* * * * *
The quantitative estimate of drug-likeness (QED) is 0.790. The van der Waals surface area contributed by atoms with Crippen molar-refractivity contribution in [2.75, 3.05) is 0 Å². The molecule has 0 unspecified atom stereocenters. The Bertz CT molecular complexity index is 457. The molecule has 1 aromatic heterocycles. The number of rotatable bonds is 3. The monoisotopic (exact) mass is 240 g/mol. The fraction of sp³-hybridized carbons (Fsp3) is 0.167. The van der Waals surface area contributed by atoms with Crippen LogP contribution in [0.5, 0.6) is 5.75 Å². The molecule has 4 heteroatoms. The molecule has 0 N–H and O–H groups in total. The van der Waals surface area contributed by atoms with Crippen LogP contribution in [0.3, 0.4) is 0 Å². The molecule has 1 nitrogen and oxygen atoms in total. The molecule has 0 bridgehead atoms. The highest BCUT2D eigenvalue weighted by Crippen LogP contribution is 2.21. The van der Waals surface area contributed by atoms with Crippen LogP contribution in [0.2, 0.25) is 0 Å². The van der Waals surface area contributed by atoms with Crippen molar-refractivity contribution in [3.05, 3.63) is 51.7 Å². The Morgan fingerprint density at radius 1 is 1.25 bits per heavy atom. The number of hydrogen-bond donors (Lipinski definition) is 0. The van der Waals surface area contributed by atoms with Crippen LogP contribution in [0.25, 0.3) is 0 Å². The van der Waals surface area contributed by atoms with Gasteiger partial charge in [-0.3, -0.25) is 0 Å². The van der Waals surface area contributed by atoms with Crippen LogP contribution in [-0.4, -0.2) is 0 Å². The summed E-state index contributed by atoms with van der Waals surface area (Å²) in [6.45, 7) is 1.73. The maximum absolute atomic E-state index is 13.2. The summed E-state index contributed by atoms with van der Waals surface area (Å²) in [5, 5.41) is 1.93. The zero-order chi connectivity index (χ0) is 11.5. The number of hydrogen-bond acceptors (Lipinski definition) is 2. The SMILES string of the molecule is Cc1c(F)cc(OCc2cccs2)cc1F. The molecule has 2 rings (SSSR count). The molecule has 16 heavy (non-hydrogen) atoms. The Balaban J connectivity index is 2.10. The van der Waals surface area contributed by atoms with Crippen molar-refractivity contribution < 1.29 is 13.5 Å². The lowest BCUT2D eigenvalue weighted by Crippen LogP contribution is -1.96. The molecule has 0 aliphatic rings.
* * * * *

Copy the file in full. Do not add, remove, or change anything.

The quantitative estimate of drug-likeness (QED) is 0.790. The van der Waals surface area contributed by atoms with Crippen molar-refractivity contribution in [2.75, 3.05) is 0 Å². The molecule has 0 unspecified atom stereocenters. The Bertz CT molecular complexity index is 457. The molecule has 1 aromatic heterocycles. The number of rotatable bonds is 3. The monoisotopic (exact) mass is 240 g/mol. The fraction of sp³-hybridized carbons (Fsp3) is 0.167. The van der Waals surface area contributed by atoms with Crippen LogP contribution in [0.5, 0.6) is 5.75 Å². The molecule has 4 heteroatoms. The molecule has 0 N–H and O–H groups in total. The van der Waals surface area contributed by atoms with Crippen LogP contribution in [0.3, 0.4) is 0 Å². The molecule has 1 nitrogen and oxygen atoms in total. The molecule has 0 bridgehead atoms. The highest BCUT2D eigenvalue weighted by Crippen LogP contribution is 2.21. The van der Waals surface area contributed by atoms with Crippen LogP contribution in [0.2, 0.25) is 0 Å². The van der Waals surface area contributed by atoms with Crippen molar-refractivity contribution in [3.05, 3.63) is 51.7 Å². The Morgan fingerprint density at radius 1 is 1.25 bits per heavy atom. The number of hydrogen-bond donors (Lipinski definition) is 0. The van der Waals surface area contributed by atoms with Crippen LogP contribution in [0.25, 0.3) is 0 Å². The van der Waals surface area contributed by atoms with Gasteiger partial charge in [-0.3, -0.25) is 0 Å². The van der Waals surface area contributed by atoms with Crippen LogP contribution in [-0.4, -0.2) is 0 Å². The summed E-state index contributed by atoms with van der Waals surface area (Å²) in [6.45, 7) is 1.73. The maximum absolute atomic E-state index is 13.2. The summed E-state index contributed by atoms with van der Waals surface area (Å²) in [5, 5.41) is 1.93. The zero-order chi connectivity index (χ0) is 11.5. The number of hydrogen-bond acceptors (Lipinski definition) is 2. The SMILES string of the molecule is Cc1c(F)cc(OCc2cccs2)cc1F. The molecule has 2 rings (SSSR count). The molecule has 16 heavy (non-hydrogen) atoms. The Balaban J connectivity index is 2.10. The van der Waals surface area contributed by atoms with Crippen molar-refractivity contribution < 1.29 is 13.5 Å². The lowest BCUT2D eigenvalue weighted by Crippen LogP contribution is -1.96. The molecule has 0 aliphatic rings.